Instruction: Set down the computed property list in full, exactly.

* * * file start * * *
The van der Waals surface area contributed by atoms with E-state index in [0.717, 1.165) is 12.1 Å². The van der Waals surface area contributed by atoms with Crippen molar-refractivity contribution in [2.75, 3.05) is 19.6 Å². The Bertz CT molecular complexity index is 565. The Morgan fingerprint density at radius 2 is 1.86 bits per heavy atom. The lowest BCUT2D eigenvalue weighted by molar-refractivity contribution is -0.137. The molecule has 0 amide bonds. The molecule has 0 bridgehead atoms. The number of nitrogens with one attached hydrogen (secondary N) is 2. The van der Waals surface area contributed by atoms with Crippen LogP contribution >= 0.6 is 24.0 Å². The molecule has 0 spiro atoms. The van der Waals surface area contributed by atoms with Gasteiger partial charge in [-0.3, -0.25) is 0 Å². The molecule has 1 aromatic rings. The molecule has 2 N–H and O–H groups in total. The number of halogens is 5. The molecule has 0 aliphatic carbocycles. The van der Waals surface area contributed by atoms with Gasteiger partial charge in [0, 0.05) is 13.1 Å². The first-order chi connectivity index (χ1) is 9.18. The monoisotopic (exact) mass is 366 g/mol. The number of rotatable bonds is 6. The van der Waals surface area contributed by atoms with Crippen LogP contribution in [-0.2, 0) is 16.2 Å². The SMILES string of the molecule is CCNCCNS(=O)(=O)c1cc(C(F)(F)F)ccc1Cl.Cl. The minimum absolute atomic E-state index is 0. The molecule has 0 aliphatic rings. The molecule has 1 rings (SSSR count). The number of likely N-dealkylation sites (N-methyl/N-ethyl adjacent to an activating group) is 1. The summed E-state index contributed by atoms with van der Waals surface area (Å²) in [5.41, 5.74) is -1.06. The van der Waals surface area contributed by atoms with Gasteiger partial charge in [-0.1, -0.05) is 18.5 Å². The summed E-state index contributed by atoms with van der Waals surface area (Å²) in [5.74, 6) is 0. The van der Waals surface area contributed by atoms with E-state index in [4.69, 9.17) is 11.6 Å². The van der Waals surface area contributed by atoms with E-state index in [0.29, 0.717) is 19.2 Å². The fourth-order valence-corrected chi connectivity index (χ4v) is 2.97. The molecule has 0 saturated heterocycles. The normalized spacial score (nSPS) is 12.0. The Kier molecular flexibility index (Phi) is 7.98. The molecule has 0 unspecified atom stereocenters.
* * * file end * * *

The van der Waals surface area contributed by atoms with E-state index in [0.717, 1.165) is 12.1 Å². The van der Waals surface area contributed by atoms with Crippen molar-refractivity contribution in [2.75, 3.05) is 19.6 Å². The Bertz CT molecular complexity index is 565. The Morgan fingerprint density at radius 2 is 1.86 bits per heavy atom. The lowest BCUT2D eigenvalue weighted by molar-refractivity contribution is -0.137. The molecule has 0 amide bonds. The molecule has 0 bridgehead atoms. The number of nitrogens with one attached hydrogen (secondary N) is 2. The van der Waals surface area contributed by atoms with Crippen LogP contribution >= 0.6 is 24.0 Å². The molecule has 0 spiro atoms. The van der Waals surface area contributed by atoms with Gasteiger partial charge in [-0.3, -0.25) is 0 Å². The molecule has 1 aromatic rings. The molecule has 2 N–H and O–H groups in total. The number of halogens is 5. The molecule has 0 aliphatic carbocycles. The van der Waals surface area contributed by atoms with Gasteiger partial charge in [0, 0.05) is 13.1 Å². The first-order chi connectivity index (χ1) is 9.18. The monoisotopic (exact) mass is 366 g/mol. The number of rotatable bonds is 6. The van der Waals surface area contributed by atoms with Crippen LogP contribution in [-0.2, 0) is 16.2 Å². The SMILES string of the molecule is CCNCCNS(=O)(=O)c1cc(C(F)(F)F)ccc1Cl.Cl. The minimum absolute atomic E-state index is 0. The molecule has 0 aliphatic rings. The molecule has 1 rings (SSSR count). The number of likely N-dealkylation sites (N-methyl/N-ethyl adjacent to an activating group) is 1. The summed E-state index contributed by atoms with van der Waals surface area (Å²) in [5.41, 5.74) is -1.06. The van der Waals surface area contributed by atoms with Gasteiger partial charge in [-0.1, -0.05) is 18.5 Å². The summed E-state index contributed by atoms with van der Waals surface area (Å²) in [5.74, 6) is 0. The van der Waals surface area contributed by atoms with E-state index in [4.69, 9.17) is 11.6 Å². The van der Waals surface area contributed by atoms with E-state index in [0.29, 0.717) is 19.2 Å². The fourth-order valence-corrected chi connectivity index (χ4v) is 2.97. The molecule has 0 saturated heterocycles. The normalized spacial score (nSPS) is 12.0. The Kier molecular flexibility index (Phi) is 7.98. The molecule has 0 unspecified atom stereocenters.